Investing – the process of expending money with an expectation of a return – allows for returns on a spectrum from the purely financial to the purely altruistically impactful. Research finds that altruistic spending brings a host of benefits to the giver affecting not only happiness, but also health and even greater feelings of wealth.
Altruistic impact can be measured using the ‘ESG’ framework, which assess businesses on a broad array of Environmental, Social, and Governance standards and criteria of corporate sustainability. In addition to impact, adopting these criteria is linked to decreased operating risks for companies. To continue operations sustainably – be a going concern – institutions need to be cognizant of monetary and community value they produce and consume. There is a range of investment options available for targeting both financial and impactful returns.
Not Just Altruism
Standards within the ESG can have a large impact on the sustainability of the company and therefore on your investments. Practices ranging from poor employer practices to environmental pollution are risky. Profitability may be higher for a while, but these practices increase the risk of litigation, regulation, and social media-fueled outrage.
As litigation, regulation, and social consciousness often come in waves, companies that have similar profiles for certain risks will see their asset prices rise and fall similarly. For example, companies that pay their employees the minimum wage would all take a profitability hit – and hence see a stock price drop – if the national minimum wage is increased.
Because of the movements of companies with similar risk profiles are correlated, portfolios of assets based on these profiles will have different risk profiles from non-ESG portfolios. In other words, a fund of the largest American stocks, such as the S&P 500, may have a different beta from a fund that excludes industries such as oil. If oil prices soar, the former fund price may rise while the latter fund price may fall. For this reason, studies comparing the relative performance of traditional and ESG funds usually find only neutral effects.
Range of Options
The following representation of the spectrum of investment and philanthropy demonstrates the changing influence of competitive financial returns and altruistic impact.
On one side of the spectrum is a focus on competitive financial returns. Fund managers have flexibility about the definition of ESG criteria as long as they disclose it, but the market leader in ESG ratings space is MSCI. In addition to scores, MSCI and its competitors create benchmarks that fund managers can passively index or attempt to outperform through active management.
|Traditional||The standard investment for exposure to stocks in the USA.||SPDR S&P 500 ETF (SPY)|
|Responsible / Ethical (SRI)||As some industries are removed, the performance of this fund deviates from the traditional S&P500.||iShares MSCI KLD 400 Social ETF (DSI)|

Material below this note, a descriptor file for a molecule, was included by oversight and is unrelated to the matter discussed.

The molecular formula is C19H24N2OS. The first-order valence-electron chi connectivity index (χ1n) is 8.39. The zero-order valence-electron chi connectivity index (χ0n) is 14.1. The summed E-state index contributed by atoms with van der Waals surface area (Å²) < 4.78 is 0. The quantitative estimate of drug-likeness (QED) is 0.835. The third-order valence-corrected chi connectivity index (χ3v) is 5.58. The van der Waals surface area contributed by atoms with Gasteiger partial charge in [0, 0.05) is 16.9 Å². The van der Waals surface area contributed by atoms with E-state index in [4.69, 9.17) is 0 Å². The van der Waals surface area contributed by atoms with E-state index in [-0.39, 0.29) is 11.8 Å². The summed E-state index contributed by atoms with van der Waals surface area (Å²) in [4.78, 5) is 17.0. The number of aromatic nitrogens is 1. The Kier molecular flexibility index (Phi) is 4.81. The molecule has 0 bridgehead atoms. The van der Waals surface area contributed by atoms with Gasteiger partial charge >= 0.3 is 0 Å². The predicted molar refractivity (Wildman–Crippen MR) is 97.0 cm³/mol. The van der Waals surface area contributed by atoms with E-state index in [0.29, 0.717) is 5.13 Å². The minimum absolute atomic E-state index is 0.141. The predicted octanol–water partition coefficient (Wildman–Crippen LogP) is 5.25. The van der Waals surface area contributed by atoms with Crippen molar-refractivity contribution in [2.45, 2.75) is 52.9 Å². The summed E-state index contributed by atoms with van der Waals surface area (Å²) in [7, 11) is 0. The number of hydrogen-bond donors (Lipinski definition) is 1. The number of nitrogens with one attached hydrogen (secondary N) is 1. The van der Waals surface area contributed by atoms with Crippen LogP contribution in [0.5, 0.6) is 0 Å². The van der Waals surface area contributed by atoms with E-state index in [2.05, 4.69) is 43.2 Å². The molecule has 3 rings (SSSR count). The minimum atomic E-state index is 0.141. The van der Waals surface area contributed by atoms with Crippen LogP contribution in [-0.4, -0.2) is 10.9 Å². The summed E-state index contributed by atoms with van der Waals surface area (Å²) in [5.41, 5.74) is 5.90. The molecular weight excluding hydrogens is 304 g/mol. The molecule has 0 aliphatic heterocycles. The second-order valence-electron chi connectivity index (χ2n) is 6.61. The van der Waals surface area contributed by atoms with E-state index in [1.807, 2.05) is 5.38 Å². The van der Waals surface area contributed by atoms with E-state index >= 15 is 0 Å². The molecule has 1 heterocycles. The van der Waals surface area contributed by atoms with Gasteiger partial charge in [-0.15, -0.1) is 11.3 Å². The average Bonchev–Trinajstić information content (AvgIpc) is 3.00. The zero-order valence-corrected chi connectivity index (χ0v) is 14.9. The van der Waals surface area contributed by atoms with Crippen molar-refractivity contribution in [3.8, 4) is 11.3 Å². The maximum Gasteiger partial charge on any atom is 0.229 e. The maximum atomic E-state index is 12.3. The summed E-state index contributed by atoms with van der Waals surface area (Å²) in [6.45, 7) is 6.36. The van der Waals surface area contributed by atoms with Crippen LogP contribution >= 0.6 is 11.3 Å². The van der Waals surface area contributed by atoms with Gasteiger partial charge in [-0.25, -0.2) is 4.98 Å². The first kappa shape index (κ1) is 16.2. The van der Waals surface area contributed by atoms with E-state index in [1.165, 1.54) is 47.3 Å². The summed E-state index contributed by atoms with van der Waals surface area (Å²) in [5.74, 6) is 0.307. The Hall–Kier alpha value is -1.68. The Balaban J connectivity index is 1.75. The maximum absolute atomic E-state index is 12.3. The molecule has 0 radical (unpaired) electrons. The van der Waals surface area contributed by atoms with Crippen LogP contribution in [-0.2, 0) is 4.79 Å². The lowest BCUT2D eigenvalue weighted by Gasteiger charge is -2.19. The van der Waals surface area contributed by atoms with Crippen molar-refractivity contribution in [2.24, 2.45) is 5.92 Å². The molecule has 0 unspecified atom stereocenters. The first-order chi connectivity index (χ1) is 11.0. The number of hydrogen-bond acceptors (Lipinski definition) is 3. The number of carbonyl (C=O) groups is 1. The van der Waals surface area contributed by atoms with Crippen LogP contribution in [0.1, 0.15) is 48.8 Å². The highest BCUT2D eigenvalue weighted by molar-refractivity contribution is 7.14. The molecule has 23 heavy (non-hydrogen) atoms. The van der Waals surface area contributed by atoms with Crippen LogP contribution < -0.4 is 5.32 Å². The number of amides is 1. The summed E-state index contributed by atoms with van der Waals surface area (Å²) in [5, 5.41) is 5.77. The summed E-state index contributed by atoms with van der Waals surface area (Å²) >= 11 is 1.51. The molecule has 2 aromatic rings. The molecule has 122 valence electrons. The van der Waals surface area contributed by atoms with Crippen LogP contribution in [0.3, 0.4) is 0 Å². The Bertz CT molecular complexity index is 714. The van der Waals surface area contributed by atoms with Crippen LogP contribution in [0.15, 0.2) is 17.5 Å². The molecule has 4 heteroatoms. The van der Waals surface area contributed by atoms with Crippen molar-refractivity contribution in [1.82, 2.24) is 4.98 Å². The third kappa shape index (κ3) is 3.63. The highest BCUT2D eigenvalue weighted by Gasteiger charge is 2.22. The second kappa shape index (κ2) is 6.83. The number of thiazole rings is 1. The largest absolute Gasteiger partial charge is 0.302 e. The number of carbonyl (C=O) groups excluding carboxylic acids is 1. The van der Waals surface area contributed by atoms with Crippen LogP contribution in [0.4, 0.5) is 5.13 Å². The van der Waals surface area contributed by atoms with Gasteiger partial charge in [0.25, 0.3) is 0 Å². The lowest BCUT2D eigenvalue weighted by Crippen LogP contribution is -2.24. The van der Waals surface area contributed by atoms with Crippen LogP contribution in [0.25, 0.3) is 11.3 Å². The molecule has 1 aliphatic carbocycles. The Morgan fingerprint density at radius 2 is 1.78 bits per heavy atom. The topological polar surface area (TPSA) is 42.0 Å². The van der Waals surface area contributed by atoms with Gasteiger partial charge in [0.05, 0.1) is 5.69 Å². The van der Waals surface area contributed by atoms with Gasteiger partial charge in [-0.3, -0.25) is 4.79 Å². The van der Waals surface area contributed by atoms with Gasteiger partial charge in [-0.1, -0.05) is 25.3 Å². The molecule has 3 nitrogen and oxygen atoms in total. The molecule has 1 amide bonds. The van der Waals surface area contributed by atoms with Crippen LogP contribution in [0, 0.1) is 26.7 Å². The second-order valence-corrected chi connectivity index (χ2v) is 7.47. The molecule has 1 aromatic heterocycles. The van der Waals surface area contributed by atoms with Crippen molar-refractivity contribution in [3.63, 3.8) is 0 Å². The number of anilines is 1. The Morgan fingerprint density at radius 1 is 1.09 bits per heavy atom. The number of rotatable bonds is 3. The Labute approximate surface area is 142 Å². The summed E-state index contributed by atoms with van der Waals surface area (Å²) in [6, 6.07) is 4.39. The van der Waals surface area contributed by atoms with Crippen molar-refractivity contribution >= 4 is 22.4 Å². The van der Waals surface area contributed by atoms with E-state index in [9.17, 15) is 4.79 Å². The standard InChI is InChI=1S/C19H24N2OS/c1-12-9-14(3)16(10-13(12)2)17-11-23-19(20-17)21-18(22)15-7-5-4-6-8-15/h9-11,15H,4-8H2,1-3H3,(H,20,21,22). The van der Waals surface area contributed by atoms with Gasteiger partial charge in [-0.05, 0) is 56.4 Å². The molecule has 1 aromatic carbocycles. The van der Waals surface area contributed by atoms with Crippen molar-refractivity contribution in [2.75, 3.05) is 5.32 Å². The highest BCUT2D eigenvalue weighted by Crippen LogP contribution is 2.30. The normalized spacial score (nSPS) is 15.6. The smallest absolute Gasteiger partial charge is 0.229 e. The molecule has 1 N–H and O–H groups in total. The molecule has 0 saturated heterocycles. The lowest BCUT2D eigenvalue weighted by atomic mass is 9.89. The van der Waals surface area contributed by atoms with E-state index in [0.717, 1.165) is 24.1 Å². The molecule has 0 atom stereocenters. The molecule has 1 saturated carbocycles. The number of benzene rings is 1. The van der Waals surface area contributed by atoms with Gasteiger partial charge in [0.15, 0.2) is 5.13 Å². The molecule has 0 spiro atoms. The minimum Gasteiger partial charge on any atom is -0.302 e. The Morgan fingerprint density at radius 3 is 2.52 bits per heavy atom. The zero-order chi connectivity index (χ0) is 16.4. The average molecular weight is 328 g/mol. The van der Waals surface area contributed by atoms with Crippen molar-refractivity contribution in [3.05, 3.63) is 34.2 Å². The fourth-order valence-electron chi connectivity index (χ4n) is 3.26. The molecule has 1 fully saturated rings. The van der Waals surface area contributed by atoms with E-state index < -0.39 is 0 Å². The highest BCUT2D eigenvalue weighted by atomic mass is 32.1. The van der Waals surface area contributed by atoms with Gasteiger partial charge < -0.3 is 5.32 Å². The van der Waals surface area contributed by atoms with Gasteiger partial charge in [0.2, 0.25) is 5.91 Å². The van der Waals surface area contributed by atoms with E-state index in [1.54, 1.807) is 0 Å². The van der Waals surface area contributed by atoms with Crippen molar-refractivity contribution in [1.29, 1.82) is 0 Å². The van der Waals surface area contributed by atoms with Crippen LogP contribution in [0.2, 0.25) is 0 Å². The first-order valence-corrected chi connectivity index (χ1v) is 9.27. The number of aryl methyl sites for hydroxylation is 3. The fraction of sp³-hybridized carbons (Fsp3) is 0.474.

|Sustainable (ESG)||In between the Traditional and the SRI as ESG scores impact the weight of stocks in the fund, but are not automatically screened out.||iShares MSCI USA ESG Select ETF (KLD)|
|Thematic||Performance may be very different from the traditional fund. These are available for issues ranging from climate to diversity.||SPDR SSGA Gender Diversity Index ETF (SHE)|
Further along the spectrum are Impact (First) Investments where Environmental and Social considerations take precedence over financial returns. These operations tend to riskier and may serve as proof of concept pilots. Kiva personal loans, for example, may be repaid but the investor typically cares more about paying forward opportunities to needy borrowers. Some companies, such as those in solar energy, have advanced from uncertain impact investment pilots to corporations as they desrisked. The main benefit of being a public company is access to much more capital for growth.
Finally, on the other end of spectrum are philanthropies. Financial returns are disregarded in favor of social and environmental solutions. Instead of equity, the investment comes in the form of grants and donations. Charities and other nonprofits are the main examples. These are primarily registered as tax exempt organizations and governments encourage giving through to tax deductions for the giver. These organizations report their financial status and impact M&E.
Crowdfunding campaigns hosted on Kickstarter and IndieGoGo are essentially philanthropic as funders get no financial returns but taxes depend on how the individual campaigns are registered with the government. However, they usually frame themselves as impact investments looking for capital to get off the ground without providing equity to their supporters. When Oculus VR, a Kickstarter backed campaign, was acquired by Facebook, its supporters did not share in the financial gains.
As everyone’s situation is their own, this information should not be regarded as investment recommendations but as a springboard for more informed decision making.
What do you think?